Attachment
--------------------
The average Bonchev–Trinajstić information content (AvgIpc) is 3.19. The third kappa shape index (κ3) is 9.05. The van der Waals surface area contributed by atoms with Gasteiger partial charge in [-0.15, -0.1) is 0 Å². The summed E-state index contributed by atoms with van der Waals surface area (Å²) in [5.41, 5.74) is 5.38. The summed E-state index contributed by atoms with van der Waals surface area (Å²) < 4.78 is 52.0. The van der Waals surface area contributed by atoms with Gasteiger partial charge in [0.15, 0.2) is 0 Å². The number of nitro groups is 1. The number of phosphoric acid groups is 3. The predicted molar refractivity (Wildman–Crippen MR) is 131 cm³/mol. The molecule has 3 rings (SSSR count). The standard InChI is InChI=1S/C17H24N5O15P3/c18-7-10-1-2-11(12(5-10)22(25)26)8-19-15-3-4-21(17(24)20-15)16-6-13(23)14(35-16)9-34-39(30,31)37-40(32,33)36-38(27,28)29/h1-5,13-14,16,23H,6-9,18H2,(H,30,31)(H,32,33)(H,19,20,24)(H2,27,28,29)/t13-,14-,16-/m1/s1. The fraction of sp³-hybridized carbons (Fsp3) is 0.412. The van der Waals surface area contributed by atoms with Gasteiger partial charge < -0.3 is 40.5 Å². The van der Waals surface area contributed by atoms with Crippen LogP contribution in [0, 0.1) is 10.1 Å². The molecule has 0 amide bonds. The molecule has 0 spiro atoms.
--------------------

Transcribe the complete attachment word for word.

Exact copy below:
The average Bonchev–Trinajstić information content (AvgIpc) is 3.19. The third kappa shape index (κ3) is 9.05. The van der Waals surface area contributed by atoms with Gasteiger partial charge in [-0.15, -0.1) is 0 Å². The summed E-state index contributed by atoms with van der Waals surface area (Å²) in [5.41, 5.74) is 5.38. The summed E-state index contributed by atoms with van der Waals surface area (Å²) < 4.78 is 52.0. The van der Waals surface area contributed by atoms with Gasteiger partial charge in [0.15, 0.2) is 0 Å². The number of nitro groups is 1. The number of phosphoric acid groups is 3. The predicted molar refractivity (Wildman–Crippen MR) is 131 cm³/mol. The molecule has 3 rings (SSSR count). The standard InChI is InChI=1S/C17H24N5O15P3/c18-7-10-1-2-11(12(5-10)22(25)26)8-19-15-3-4-21(17(24)20-15)16-6-13(23)14(35-16)9-34-39(30,31)37-40(32,33)36-38(27,28)29/h1-5,13-14,16,23H,6-9,18H2,(H,30,31)(H,32,33)(H,19,20,24)(H2,27,28,29)/t13-,14-,16-/m1/s1. The fraction of sp³-hybridized carbons (Fsp3) is 0.412. The van der Waals surface area contributed by atoms with Gasteiger partial charge < -0.3 is 40.5 Å². The van der Waals surface area contributed by atoms with Crippen LogP contribution in [0, 0.1) is 10.1 Å². The molecule has 0 amide bonds. The molecule has 0 spiro atoms.